http://www.latimes.com/local/la-me-dna26-2008dec26-story.html#page=1

    You will recognize a lot of the same issues here. The big irony is that one of the authors then went to gain fame as the writer of the infamous Value Added series of stories in the LA Times that publicly “identified” what the paper termed “effective and ineffective” teachers, the most scandalous recent example of misuse of “scientific” information that I know of.

  3. My favorite suggestion from Samenow is, “discuss what is known and not known.” Too often as a teacher, I feel I have to make decisions with limited research using only my personal classroom experience. While relying on the experiences I have with my kids works well for adapting to their needs, it does not help me create structures and systems that could support more classrooms and students on a bigger level. That being said, as I peruse the interwebs for access to academic journals and reliable research, too often I run into two problems: the research on K-2 education and how our youngest learners learn is quite thin and articles discussing research take it out of context.
    Sometimes its the researchers who warrant only one line in the closing of their arguments about the limitations of their work and the work that still needs to be done. Perhaps they feel unable to express that limitations exist and they may not have all the answers. I think the public and researchers both need to shift they way to view the purpose of published information. It is to inform, not to give you all the answers or an “end all be all” stance on a subject.
    If perhaps, people felt safer in admitting what they do not know or can’t answer, the curiosity of the public could lead to furthering the research and scope of many projects. I for one find my curiosity piqued when an article leaves me with more questions than answers, yet right now I don’t have the role or tools to develop and sustain a full-fledged research project. But, I would fully support researchers who clearly state their intentions and limitations and engage in discussion with the public in a way that someone could walk away making up their own mind about something rather than just mentally consuming it. Many times the media distorts the intent of researchers and if more researches did what Samenow suggests, it might just lead to a shift in the right direction.

    • Thanks for this, Adrienne. You hit the nail on the head with your two observations: (1) that the pickings are pretty slim when it comes to high-quality, K-2 education research and (2) that when research is “translated” from its original format (a study in a peer-reviewed, academic journal, for instance) to a more lay-public-friendly format, a lot is – shall we say – “lost in translation.”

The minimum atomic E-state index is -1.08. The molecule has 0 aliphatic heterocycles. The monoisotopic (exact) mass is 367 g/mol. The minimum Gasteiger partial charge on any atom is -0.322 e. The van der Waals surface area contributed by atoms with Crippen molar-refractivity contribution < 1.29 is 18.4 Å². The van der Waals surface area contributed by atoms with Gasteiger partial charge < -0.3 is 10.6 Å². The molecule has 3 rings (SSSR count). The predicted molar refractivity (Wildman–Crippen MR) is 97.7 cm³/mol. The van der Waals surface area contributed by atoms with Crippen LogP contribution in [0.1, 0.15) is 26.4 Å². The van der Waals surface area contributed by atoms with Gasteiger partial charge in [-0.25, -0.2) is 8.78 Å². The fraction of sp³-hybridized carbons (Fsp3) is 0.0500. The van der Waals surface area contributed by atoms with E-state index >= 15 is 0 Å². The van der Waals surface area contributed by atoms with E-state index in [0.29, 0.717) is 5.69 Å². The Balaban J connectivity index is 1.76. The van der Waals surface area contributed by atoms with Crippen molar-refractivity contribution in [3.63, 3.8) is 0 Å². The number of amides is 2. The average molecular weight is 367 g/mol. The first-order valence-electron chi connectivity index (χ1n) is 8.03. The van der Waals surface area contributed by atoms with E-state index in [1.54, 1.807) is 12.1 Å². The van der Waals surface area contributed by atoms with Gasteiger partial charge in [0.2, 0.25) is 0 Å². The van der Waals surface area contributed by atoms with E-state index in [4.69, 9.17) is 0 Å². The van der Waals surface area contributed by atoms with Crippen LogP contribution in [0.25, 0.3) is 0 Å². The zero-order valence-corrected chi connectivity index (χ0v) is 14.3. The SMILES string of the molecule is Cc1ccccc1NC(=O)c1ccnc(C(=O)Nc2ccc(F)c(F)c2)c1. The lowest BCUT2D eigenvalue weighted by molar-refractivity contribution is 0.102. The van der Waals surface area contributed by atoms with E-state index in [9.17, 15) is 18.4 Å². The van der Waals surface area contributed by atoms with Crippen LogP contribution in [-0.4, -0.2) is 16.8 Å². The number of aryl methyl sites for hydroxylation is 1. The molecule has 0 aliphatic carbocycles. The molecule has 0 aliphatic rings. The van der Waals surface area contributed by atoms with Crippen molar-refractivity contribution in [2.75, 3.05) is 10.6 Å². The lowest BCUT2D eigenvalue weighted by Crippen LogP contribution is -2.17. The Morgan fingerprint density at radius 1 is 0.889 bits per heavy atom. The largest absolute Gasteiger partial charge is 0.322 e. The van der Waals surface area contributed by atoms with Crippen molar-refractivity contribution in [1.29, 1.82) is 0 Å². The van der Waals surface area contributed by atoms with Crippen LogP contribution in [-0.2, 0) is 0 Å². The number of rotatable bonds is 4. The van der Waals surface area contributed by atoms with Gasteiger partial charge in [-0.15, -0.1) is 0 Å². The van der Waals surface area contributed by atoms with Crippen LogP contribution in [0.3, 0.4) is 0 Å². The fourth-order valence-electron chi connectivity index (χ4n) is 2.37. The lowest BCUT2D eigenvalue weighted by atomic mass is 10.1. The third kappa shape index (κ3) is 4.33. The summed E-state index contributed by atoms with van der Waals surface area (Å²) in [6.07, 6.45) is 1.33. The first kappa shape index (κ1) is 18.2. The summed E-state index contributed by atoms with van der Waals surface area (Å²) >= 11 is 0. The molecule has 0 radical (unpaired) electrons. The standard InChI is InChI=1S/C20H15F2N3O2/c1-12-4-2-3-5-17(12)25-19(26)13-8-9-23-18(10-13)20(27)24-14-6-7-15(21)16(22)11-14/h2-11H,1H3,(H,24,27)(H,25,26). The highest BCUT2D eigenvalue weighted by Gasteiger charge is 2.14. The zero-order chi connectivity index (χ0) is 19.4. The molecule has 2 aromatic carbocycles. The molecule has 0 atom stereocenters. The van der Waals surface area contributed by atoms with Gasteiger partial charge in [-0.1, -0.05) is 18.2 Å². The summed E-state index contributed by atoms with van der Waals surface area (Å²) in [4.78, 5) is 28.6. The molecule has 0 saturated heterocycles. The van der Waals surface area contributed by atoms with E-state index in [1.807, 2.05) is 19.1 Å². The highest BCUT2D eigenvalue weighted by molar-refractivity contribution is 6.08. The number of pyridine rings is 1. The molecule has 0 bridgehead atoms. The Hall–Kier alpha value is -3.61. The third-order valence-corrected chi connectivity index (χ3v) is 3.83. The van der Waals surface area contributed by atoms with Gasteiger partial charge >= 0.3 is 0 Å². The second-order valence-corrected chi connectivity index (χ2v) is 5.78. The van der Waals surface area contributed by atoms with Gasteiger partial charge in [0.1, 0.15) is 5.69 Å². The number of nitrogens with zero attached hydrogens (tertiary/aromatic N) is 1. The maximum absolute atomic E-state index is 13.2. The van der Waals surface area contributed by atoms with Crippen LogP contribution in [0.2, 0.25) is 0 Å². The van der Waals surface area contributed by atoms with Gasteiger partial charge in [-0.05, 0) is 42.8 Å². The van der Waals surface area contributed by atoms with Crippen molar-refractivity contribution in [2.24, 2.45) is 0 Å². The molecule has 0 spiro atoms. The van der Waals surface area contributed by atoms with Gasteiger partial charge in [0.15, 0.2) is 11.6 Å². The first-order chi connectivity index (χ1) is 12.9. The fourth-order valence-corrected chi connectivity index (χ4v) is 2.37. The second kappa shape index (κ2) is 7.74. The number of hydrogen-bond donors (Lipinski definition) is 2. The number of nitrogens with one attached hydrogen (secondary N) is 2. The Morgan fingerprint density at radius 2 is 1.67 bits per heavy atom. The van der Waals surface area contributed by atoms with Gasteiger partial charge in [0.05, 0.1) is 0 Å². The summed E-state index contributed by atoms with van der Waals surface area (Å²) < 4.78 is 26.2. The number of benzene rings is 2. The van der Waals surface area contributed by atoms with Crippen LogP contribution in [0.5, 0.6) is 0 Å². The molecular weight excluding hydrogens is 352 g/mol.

To your first point, there are probably lots of reasons why education researchers tend to study older students. One of the big ones, I suspect, is that it’s really, really expensive, time-consuming, and logistically difficult to study little kids in a meaningful way. Well, let me back up a step: it’s hard to study students of any age in a meaningful way. But through some sorta bizarre double-speak, groupthink, we’ve convinced ourselves that it’s okay to let standardized test scores stand in for “learning” in the case of older students. These score are inexpensive and widely available for students in grades 3-12, and as a result, research questions tend to be oriented towards this age group.

      Thankfully (although the tides appear to be changing on this point), even the most out-of-touch, stodgy, tweed-wearing, university-dwelling, never-been-in-a-kindergarten-classroom academic realizes that the “data” you get from the standardized test of a 5 year-old is gonna be sketchy at best.

      The real shame here is that there are good ways to study the learning and development of students, particularly young ones. No, you can’t just give ‘em a test. But you can watch them. You can talk with them. You can talk with their teachers. You can talk with their parents. You can develop age-appropriate tasks that measure the particular thing you’re interested in. All of this is expensive, time-consuming, and logistically daunting, though… so it doesn’t get done.

      To your second point (about the “translation of research” for the general public), wow – there’s a dissertation-worthy topic. More to come… As ever, thanks for keeping the conversation going. Your voice is valuable and necessary; know that it is heard.

      gt